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Metatarsus adductus clinic guidelines

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Updated by: Allison Duey-Holtz
Updated on: August 2, 2017 

Definition

An adduction or medial deviation of the forefoot that is recognized as a contracture at the tarsometatarsal joints

Diagnosis/Symptom

Signs and symptoms

  • Deformity usually present at birth but may not present until the first year of life (3)
  • Incidence estimated to be as high as 1 in 100 births (4)

Causes

  • Spontaneous resolution to normal in 83%(1) to 95% (4) of cases by age one
  • Pathogeneis is unknown but is believed to result from intrauterine crowding or positioning (4)

Referring provider’s initial evaluation and management:

Differential Diagnosis

  • Dynamic hallux varus
  • Internal rotation of the foot 
  • Metatarsus primus varus
  • Skewfoot
  • Tibial torsion
  • Clubfoot

Diagnostic Tests

  • Radiographs- not needed unless child has failed casting
  • Xerox of feet

Treatment Options

  • Mild/moderate flexible & approximately 7 months of age:
  • No intervention passively correctible deformity will spontaneously correct on its own by age 1 (3,4)
  • Educate families that the deformity should not interfere with normal development and that the child will have no restrictions or limitations in any sports or activities (4).
  • Offer casting which works best in children under 8 months of age
    Moderate/severe inflexible serial casting:
  • Inflexible: Initiate treatment immediately
  • If present at 8 months may initiate serial casting as the percentage of favorable outcomes decreases if treatment was initiated after the patient was more than 8 months of age (1)
  • If flexible, partially flexible at 8 months may cast
  • Follow-up post casting to ensure no recurrence

When to initiate referral/ consider refer to Orthopedic Clinic:

Parental or provider concern.

What can referring provider send to Orthopedic Clinic?

1. Using Epic

  • Please complete the external referral order In order to help triage our patients and maximize the visit, the following information would be helpful to include with your referral order:
  • Urgency of the referral
  • What is the key question you would like answered?
    Note: Our office will call to schedule the appointment with the patient. 

2. Not using Epic external referral order:

  • In order to help triage our patients maximize the visit time, please fax the above information to (414-607-5288)
  • It would also be helpful to include:
  • Chief complaint, onset, frequency
  • Recent progress notes
  • Labs and imaging results
  • Other Diagnoses
  • Office notes with medications tried/failed in the past and any lab work that may have been obtained regarding this patient’s problems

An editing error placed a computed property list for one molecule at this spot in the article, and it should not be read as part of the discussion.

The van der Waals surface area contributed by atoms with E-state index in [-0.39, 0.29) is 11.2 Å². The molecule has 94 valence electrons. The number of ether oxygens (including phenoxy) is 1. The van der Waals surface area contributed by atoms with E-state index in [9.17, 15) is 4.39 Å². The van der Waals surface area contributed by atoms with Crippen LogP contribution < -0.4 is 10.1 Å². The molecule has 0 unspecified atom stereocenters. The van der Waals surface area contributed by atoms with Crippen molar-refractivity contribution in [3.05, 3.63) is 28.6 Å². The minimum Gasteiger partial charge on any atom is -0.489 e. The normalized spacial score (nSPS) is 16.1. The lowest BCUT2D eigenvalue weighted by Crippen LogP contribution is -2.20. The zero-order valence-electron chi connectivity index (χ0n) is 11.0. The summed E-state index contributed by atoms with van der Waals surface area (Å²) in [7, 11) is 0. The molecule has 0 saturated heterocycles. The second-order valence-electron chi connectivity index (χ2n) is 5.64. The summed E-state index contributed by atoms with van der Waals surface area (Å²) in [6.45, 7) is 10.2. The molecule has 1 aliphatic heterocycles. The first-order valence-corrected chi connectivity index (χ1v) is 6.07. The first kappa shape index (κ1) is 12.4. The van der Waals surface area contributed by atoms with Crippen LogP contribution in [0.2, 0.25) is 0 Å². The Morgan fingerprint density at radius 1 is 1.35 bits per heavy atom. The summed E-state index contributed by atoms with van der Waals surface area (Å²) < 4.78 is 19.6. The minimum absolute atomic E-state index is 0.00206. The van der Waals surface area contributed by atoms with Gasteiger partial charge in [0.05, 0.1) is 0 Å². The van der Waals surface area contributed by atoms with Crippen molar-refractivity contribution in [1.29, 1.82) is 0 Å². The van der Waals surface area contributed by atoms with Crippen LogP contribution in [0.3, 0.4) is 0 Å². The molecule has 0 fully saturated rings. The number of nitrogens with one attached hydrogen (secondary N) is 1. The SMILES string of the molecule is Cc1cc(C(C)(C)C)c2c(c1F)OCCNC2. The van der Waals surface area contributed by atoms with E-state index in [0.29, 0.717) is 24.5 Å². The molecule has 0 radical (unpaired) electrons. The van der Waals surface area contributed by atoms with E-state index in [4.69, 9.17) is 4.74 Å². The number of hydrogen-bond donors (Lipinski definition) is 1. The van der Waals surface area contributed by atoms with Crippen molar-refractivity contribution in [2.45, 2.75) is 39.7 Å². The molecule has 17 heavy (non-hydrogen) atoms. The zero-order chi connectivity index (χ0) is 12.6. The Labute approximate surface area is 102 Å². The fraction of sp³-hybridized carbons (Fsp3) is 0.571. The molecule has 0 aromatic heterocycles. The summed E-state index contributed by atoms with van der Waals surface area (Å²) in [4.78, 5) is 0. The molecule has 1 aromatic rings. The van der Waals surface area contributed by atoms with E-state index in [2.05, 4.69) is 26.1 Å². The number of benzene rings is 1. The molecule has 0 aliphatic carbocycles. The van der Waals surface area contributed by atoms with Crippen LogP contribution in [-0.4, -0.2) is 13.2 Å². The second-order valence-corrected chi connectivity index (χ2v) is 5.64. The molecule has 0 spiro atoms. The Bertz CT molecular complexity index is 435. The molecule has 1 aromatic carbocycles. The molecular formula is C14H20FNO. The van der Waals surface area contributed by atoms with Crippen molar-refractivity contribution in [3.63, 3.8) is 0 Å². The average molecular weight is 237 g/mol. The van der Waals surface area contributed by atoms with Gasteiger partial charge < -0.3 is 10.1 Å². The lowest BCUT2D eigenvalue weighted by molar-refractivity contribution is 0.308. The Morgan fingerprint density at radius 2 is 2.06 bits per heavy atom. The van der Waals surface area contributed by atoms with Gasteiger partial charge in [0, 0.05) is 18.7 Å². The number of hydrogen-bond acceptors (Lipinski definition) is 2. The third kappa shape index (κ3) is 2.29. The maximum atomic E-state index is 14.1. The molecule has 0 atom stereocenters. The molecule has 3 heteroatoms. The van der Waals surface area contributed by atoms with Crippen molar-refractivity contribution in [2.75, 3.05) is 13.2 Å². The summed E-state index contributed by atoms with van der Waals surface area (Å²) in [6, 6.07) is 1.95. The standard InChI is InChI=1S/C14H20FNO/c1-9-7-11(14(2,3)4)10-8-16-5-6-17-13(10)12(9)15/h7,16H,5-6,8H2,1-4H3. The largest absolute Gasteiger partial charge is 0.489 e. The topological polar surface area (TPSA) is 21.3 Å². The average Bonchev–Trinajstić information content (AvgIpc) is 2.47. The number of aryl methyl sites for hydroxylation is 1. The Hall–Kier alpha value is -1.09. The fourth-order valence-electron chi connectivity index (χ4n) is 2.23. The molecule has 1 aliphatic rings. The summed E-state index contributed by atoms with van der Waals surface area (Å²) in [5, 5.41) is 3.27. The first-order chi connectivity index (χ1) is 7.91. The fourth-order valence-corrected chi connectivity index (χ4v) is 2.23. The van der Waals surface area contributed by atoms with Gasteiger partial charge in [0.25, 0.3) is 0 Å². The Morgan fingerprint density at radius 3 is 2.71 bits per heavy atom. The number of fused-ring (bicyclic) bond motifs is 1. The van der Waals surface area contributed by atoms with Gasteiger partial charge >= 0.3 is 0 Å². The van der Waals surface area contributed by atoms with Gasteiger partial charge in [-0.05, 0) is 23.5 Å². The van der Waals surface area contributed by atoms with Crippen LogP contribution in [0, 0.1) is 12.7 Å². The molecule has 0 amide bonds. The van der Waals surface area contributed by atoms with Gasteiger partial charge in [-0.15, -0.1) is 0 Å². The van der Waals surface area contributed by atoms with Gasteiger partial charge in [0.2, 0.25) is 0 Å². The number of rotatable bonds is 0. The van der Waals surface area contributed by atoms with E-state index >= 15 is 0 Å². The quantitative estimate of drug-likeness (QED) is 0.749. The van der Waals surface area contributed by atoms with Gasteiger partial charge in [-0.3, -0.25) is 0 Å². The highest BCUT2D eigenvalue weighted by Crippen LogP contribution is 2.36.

Specialist’s workup will likely include:

After referral to Orthopedic Clinic:

  • Comprehensive birth history
  • Family history
  • HPI
  • Neuromuscular exam
  • Gait evaluation
  • Evaluate for hip dysplasia (9)
  • Complete rotational profile (internal and external hip rotation, thigh-foot axis, transmalleolar axis, heel bisector angle, foot progression angle) (1,3,4)
  • Neuromuscular exam
  • Assessment of the foot, assess for degree of flexibility (4)
  • Evaluate for hip dysplasia or other congenital orthopedic conditions(4)
  • Evaluate heel bisector line (1)
  • Identify: flexible, partially flexible, inflexible

Follow up Recommendations

If flexible & less than 7 months

  • f/u as needed at 7 months
  • Bi-weekly for 6-8 weeks if treating with plaster casts (2)

Follow-up with surgeon:

  • Over age 2years old
  • Rigid/Inflexible after casting
  • Operative treatment is not needed or desirable in patients who have mild or moderate deformities past age 2yo(3)

Evidenced Based Literature Review

Bleck, E.E. (1983). Metatarsus adductus: Classification and relationship to outcomes of treatment. Journal of Pediatric Orthopedics. 3, 2-9.

Farsetti, P., Weinstein, S.L., & Ponseti, I.V. (1994). The long-term functional and radiographic outcomes of untreated and non-operatively treated metatarsus adductus. Journal of Bone & Joint Surgery. 76, 257-265.

Hart, E.S., Grottkau, B.E., Rebello, G.N., & Albright, M.B. (2005). The newborn foot: Diagnosis and management of common conditions. Orthopaedic Nursing. 24(5), 313-321.

Herring, J. A. (2008). Disorders of the foot. In M.O. Tachdjian & J.A. Herring (Eds), Tachdjian’s Pediatric Orthopedics (4th Ed) (pp.1035-1186). Philadelphia: Saunders Elsevier

Katz, K., David, R., & Soudry, M. (1999). Below-knee plaster cast for the treatment of metatarsus adductus. Journal of Pediatric Orthopedics. 19(1), 49-50.

Ponseti, I.V. & Becker, J.R. (1966). Congenial metatarsus adductus: The results of treatment. The Journal of Bone & Joint Surgery. 48, 702-711.

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